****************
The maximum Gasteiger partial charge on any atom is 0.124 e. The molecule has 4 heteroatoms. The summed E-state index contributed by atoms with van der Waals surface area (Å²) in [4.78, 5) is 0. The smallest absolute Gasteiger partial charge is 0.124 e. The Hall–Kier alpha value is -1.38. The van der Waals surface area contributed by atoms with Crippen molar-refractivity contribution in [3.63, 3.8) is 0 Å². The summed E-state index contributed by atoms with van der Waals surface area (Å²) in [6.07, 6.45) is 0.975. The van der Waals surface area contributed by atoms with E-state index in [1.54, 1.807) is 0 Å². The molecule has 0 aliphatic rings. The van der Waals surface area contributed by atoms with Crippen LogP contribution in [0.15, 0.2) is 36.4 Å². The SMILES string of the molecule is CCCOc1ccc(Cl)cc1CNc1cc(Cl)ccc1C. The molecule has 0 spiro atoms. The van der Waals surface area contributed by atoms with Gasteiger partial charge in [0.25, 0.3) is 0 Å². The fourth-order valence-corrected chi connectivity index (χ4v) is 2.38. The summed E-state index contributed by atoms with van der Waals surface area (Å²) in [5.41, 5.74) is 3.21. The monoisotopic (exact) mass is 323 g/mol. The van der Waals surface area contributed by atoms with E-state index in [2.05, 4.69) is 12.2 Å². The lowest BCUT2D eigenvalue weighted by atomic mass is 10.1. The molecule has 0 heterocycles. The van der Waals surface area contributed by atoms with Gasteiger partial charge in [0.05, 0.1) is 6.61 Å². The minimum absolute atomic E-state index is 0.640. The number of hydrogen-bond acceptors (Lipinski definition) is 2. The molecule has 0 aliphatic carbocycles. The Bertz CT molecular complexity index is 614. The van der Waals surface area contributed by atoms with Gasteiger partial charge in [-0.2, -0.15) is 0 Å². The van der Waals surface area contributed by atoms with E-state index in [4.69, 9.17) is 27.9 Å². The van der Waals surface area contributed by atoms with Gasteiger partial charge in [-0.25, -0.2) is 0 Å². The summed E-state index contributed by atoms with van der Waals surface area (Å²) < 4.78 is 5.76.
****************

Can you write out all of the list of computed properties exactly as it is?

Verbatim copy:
The maximum Gasteiger partial charge on any atom is 0.124 e. The molecule has 4 heteroatoms. The summed E-state index contributed by atoms with van der Waals surface area (Å²) in [4.78, 5) is 0. The smallest absolute Gasteiger partial charge is 0.124 e. The Hall–Kier alpha value is -1.38. The van der Waals surface area contributed by atoms with Crippen molar-refractivity contribution in [3.63, 3.8) is 0 Å². The summed E-state index contributed by atoms with van der Waals surface area (Å²) in [6.07, 6.45) is 0.975. The van der Waals surface area contributed by atoms with E-state index in [1.54, 1.807) is 0 Å². The molecule has 0 aliphatic rings. The van der Waals surface area contributed by atoms with Crippen LogP contribution in [0.15, 0.2) is 36.4 Å². The SMILES string of the molecule is CCCOc1ccc(Cl)cc1CNc1cc(Cl)ccc1C. The molecule has 0 spiro atoms. The van der Waals surface area contributed by atoms with Gasteiger partial charge in [0.25, 0.3) is 0 Å². The fourth-order valence-corrected chi connectivity index (χ4v) is 2.38. The summed E-state index contributed by atoms with van der Waals surface area (Å²) in [5.41, 5.74) is 3.21. The monoisotopic (exact) mass is 323 g/mol. The van der Waals surface area contributed by atoms with E-state index in [2.05, 4.69) is 12.2 Å². The lowest BCUT2D eigenvalue weighted by atomic mass is 10.1. The molecule has 0 heterocycles. The van der Waals surface area contributed by atoms with Gasteiger partial charge in [0.05, 0.1) is 6.61 Å². The minimum absolute atomic E-state index is 0.640. The number of hydrogen-bond acceptors (Lipinski definition) is 2. The molecule has 0 aliphatic carbocycles. The Bertz CT molecular complexity index is 614. The van der Waals surface area contributed by atoms with Gasteiger partial charge in [-0.2, -0.15) is 0 Å². The van der Waals surface area contributed by atoms with E-state index in [4.69, 9.17) is 27.9 Å². The van der Waals surface area contributed by atoms with Gasteiger partial charge in [-0.25, -0.2) is 0 Å². The summed E-state index contributed by atoms with van der Waals surface area (Å²) < 4.78 is 5.76.